Born in Roxburgh, Scotland in 1733, Louise thinks Andrew may have trained as a teacher in Jedburgh, and gone on to further education in Edinburgh or Glasgow. He had taken up the post as teacher in Alston around 1770, where he married 21-year-old Margaret Wiley, started a family, and spent nine years teaching the town’s children – and possibly some of the adults – the ‘Three Rs”.

But not content that the locals should learn the basics, Andrew Sessford had an enormous range of knowledge that he wanted to pass on to his pupils. A notice he published in December 1778 advertising his intention of opening a night school shows he was not only teaching Reading, Writing and Arithmetic, but was also offering Book-keeping, Geometry, Mensuration, Conic Sections, Artificers works, Gauging, Surveying, Geography, Navigation, Astronomy, use of the Globes, Dealing, Algebra – and so on!

In the summer of 1780, Andrew Sessford answered the desperate pleas of the parents of Blanchland and moved his family to the village to take up the schoolmaster’s post. He taught in Blanchland for seven years, so must have surpassed the villagers’ stringent standards with his amazing knowledge of Artificers’ Works and Conic Sections. And some lucky Blanchland boys will have had the benefit of spending their entire school life learning from Mr Sessford. But eventually the attractions of the big city beckoned, and the family went to live in Newcastle, where he opened a new school in Castle Yard. Louise Post’s research into her ancestor shows Andrew Sessford’s Newcastle school was still running 18 years later, when he died aged 65 in 1798.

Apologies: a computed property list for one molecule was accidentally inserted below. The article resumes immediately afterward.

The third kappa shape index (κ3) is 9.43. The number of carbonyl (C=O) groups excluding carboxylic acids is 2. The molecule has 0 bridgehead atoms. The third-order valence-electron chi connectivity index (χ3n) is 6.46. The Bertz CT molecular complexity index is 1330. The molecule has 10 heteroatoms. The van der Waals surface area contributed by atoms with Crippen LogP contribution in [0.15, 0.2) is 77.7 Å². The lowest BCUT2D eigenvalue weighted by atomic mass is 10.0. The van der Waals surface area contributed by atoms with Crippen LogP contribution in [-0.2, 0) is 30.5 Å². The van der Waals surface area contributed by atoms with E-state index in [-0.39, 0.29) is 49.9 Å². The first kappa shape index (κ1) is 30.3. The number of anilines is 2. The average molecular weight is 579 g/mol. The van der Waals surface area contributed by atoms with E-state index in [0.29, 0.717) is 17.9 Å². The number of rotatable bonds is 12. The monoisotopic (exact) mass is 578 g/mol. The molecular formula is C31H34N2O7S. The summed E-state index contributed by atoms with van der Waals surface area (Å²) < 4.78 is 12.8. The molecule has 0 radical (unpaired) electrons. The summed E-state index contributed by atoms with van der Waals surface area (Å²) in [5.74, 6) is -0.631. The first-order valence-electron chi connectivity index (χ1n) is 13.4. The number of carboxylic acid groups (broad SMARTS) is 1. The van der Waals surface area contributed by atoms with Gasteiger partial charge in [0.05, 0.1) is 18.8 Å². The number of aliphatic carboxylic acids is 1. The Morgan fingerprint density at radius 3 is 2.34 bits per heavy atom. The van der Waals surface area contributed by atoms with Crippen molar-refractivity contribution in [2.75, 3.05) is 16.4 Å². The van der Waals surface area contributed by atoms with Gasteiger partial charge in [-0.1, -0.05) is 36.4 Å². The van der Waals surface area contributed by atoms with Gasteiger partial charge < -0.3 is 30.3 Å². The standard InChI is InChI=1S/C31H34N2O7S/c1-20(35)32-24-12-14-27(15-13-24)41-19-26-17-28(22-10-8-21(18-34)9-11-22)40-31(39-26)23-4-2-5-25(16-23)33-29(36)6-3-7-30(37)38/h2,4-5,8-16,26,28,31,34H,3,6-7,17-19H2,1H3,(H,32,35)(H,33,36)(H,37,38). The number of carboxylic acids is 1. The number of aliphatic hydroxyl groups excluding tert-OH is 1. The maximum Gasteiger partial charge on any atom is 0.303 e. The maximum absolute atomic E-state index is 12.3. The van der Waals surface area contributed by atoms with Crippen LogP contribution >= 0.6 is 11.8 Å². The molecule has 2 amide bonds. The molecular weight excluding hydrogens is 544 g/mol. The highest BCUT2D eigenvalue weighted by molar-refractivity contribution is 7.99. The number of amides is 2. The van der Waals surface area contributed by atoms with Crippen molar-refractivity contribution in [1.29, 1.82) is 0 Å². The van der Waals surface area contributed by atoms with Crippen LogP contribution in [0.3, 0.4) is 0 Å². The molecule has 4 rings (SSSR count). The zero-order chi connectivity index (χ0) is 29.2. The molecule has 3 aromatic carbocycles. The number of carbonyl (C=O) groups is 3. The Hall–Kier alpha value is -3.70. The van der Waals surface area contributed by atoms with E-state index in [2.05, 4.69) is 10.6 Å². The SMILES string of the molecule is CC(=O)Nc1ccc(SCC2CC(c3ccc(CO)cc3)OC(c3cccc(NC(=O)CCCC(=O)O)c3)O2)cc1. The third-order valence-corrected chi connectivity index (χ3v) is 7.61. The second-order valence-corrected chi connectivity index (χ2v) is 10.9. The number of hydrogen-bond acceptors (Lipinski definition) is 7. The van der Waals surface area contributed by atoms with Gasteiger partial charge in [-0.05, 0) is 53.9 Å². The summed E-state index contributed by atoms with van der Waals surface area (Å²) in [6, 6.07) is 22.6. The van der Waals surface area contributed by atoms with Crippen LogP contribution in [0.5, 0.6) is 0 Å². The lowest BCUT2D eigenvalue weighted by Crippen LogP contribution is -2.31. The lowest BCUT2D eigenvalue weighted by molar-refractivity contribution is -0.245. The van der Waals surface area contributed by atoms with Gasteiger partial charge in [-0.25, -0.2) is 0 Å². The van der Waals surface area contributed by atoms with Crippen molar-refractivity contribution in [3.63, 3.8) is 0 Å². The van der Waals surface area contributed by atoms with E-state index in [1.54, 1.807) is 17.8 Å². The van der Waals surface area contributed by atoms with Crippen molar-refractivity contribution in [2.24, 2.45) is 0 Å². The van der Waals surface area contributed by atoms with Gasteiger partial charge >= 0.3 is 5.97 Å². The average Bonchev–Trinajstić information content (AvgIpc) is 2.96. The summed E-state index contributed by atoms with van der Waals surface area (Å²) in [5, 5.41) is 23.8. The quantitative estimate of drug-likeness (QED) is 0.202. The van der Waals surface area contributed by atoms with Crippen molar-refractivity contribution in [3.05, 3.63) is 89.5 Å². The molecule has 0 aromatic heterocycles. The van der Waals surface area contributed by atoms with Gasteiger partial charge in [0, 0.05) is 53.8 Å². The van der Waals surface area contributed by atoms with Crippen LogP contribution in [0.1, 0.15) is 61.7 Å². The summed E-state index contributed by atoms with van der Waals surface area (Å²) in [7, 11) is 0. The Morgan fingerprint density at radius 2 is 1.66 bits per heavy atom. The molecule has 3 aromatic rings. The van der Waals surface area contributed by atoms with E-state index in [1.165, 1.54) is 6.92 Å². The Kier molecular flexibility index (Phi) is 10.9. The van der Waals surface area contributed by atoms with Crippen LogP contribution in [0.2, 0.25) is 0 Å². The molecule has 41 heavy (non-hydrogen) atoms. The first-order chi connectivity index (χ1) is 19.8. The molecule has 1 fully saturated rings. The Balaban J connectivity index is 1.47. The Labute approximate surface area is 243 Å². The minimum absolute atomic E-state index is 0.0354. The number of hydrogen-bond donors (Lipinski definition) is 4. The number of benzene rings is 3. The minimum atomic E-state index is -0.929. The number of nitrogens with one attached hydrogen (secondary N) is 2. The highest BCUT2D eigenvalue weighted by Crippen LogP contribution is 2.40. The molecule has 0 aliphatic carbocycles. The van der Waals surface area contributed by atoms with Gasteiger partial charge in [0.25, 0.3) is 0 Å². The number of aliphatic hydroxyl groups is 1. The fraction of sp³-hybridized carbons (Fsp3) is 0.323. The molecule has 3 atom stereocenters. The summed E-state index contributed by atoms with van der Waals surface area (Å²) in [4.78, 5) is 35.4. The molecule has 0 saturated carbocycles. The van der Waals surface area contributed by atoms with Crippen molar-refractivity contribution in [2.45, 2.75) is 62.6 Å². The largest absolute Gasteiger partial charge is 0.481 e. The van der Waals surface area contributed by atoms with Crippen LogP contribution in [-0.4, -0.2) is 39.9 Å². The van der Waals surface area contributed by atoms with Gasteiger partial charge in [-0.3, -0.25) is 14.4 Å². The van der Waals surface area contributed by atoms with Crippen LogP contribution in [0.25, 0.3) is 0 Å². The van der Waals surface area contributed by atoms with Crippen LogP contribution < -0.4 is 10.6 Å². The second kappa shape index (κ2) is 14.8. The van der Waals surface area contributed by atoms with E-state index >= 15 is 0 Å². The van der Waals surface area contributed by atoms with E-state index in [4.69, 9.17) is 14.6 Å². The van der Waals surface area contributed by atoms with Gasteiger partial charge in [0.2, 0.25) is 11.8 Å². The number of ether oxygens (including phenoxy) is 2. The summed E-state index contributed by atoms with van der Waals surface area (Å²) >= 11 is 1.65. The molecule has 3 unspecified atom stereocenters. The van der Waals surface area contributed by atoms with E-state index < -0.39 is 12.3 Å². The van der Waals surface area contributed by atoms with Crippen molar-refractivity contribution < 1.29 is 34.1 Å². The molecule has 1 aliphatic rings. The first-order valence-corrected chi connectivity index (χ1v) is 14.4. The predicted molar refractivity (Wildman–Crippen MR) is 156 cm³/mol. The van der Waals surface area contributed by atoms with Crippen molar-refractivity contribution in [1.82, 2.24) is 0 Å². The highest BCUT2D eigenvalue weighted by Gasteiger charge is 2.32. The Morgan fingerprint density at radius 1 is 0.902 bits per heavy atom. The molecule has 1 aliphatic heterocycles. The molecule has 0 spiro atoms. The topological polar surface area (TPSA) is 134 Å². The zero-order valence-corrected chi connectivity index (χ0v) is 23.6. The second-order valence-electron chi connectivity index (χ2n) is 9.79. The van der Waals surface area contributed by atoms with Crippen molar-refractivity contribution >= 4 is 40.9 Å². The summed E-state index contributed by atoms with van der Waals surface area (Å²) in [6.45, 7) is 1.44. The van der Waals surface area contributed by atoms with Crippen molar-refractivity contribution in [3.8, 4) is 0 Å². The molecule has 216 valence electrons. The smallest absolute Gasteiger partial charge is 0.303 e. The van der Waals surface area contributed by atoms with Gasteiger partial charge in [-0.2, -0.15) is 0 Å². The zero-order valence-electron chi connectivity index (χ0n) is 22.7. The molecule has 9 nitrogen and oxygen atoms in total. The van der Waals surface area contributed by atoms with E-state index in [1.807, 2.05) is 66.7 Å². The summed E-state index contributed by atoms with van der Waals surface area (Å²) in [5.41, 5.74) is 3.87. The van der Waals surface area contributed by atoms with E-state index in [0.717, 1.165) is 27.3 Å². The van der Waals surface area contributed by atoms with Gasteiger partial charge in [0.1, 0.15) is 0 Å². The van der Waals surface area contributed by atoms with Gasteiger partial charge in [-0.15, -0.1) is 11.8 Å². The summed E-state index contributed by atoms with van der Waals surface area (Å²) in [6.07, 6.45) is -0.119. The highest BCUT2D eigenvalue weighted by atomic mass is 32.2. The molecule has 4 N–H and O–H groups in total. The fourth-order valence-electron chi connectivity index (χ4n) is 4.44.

Newspaper advert
An 1819 Newcastle Courant notice for Blanchland teachers Click on image to enlarge.

What is clear going back to the parents’ petition of 1778 is that it was only the sons of Blanchland inhabitants who received an education at that time; the daughters presumably stayed at home and helped mother with the household chores or looked after their younger siblings. By 1819, though, girls were also being taught in the village – a note of the scholars at the time records no less than 38 males and 21 females. But a newspaper advertisement for a new schoolmaster and mistress which appeared in the Newcastle Courant in 1819 shows that apart from literacy and numeracy skills, the subjects the girls studied were very different; in addition to being “… of irreproachable moral character and a steady member of the Church of England…” the mistress of the girls’ School of Industry must also… “teach spinning, knitting and sewing in the most perfect and neatest manner.”

There was still a long way to go before boys and girls had equal opportunity in the classroom. Nevertheless, this was education at a time when other parts of the country had no school provision at all, and a full 50 years before compulsory primary education was even a national aspiration.